```
Couldn't match type ‘x0’ with ‘x’
because type variable ‘x’ would escape its scope
This (rigid, skolem) type variable is bound by
a type expected by the context: [Phantom x]
```

More helpful would be something like:

```
Your pattern match bound the following types to a shared skolem variable:
ptail :: [Phantom x0] (bound at rankNtest.hs:11:25)
phead :: Phantom x0 (bound at rankNtest.hs:11:19)
You may have intended to use a "let" or "where" pattern-match instead.
```

for Data.Map, I needed a "unionWithMaybe" function for my sparse system of linear equations (unionWithMaybe :: Ord k => (a -> a -> Maybe a) -> Map k a -> Map k a -> Map k a). My usage: (.+.) = Map.unionWithMaybe (\a b->case a+b of {0->Nothing;s->Just s}) (I do not think Map.unionWithMaybe can be expressed in terms of other functions without loosing performance, so I recon it would be a nice addition to the library.)

I built this function myself by modifying the Data.Map implementation, but it would be nice to see it in the official version of Data.Map. Here is the file including the modifications I made to it. Feel free to use it, I will agree to whatever license you need to make it public.

(PS: this is the first time I return modified source code to the maintainer, feel free to instruct me on how to do this in the future.)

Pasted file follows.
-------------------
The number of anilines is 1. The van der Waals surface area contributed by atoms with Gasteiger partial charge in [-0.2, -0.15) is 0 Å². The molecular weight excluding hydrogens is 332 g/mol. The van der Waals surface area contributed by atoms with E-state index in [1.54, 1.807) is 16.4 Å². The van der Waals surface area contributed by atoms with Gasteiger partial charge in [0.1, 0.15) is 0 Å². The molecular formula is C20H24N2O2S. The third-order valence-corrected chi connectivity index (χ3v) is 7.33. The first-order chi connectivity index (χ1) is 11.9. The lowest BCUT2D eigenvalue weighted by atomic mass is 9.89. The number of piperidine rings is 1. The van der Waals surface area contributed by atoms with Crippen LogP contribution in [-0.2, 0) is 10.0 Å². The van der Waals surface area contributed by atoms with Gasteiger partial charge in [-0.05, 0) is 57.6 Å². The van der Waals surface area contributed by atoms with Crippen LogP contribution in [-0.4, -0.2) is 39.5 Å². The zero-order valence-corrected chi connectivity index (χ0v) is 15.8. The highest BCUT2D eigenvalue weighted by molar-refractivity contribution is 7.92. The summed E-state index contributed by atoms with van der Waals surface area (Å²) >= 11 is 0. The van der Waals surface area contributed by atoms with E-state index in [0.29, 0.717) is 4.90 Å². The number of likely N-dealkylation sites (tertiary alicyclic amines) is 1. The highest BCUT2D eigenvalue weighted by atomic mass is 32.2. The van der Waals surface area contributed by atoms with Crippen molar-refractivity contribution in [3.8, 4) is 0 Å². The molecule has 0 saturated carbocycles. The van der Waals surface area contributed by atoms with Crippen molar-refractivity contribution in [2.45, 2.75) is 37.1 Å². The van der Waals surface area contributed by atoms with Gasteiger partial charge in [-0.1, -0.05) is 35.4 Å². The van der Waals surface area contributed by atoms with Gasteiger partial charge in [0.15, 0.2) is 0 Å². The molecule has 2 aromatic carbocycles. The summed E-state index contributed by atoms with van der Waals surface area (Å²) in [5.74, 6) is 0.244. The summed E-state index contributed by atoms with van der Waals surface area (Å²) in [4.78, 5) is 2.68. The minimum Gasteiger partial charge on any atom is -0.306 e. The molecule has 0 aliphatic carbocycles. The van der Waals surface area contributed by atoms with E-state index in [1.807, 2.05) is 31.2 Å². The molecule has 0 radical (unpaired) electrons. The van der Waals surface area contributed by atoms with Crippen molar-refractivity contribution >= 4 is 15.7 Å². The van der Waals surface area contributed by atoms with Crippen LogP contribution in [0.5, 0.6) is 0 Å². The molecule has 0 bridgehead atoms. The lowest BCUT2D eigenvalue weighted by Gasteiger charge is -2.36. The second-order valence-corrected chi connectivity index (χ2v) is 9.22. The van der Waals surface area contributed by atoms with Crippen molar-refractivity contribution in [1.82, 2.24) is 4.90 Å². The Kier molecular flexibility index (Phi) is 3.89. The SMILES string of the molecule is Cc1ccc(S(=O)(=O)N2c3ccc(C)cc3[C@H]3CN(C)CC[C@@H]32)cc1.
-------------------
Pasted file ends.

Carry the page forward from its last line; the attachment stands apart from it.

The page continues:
Trac field | Value |
---|---|

Version | 7.6.3 |

Type | FeatureRequest |

TypeOfFailure | OtherFailure |

Priority | normal |

Resolution | Unresolved |

Component | libraries/base |

Test case | |

Differential revisions | |

BlockedBy | |

Related | |

Blocking | |

CC | |

Operating system | |

Architecture |

This type-incorrect program gives a wrong error message:

```
main = tmp "hello"
where tmp :: String -> IO ()
tmp = sequence_ lst
lst = [putStrLn "hi"]
```

Namely:

```
Couldn't match expected type `IO ()' with actual type `()'
Expected type: String -> IO ()
Actual type: String -> ()
In the return type of a call of `sequence_'
In the expression: sequence_ lst
```

I would not expect the "actual type" to be "String -> ()", but rather "IO ()". Note: GHC expects that "(->) String" is a monad.

Trac field | Value |
---|---|

Version | 7.6.3 |

Type | FeatureRequest |

TypeOfFailure | OtherFailure |

Priority | normal |

Resolution | Unresolved |

Component | Compiler (Type checker) |

Test case | |

Differential revisions | |

BlockedBy | |

Related | |

Blocking | |

CC | |

Operating system | |

Architecture |

When patternmatching on (a,b), the variables a and b are sometimes evaluated eagerly, though they should not be. To see where this occurs, please try to evaluate f :

```
f = (1,error "this will not be evaluated!") .++. carefully f
(a,b) .++. (c,d) = (a+c,0)
carefully (a,b) = (1, a + b)
```

Note that the expected result here is (2,0). My workaround: the program works correctly if the last line is replaced by:

`carefully x = (1, fst x + snd x)`

Trac field | Value |
---|---|

Version | 7.4.1 |

Type | Bug |

TypeOfFailure | OtherFailure |

Priority | normal |

Resolution | Unresolved |

Component | Compiler |

Test case | |

Differential revisions | |

BlockedBy | |

Related | |

Blocking | |

CC | |

Operating system | |

Architecture |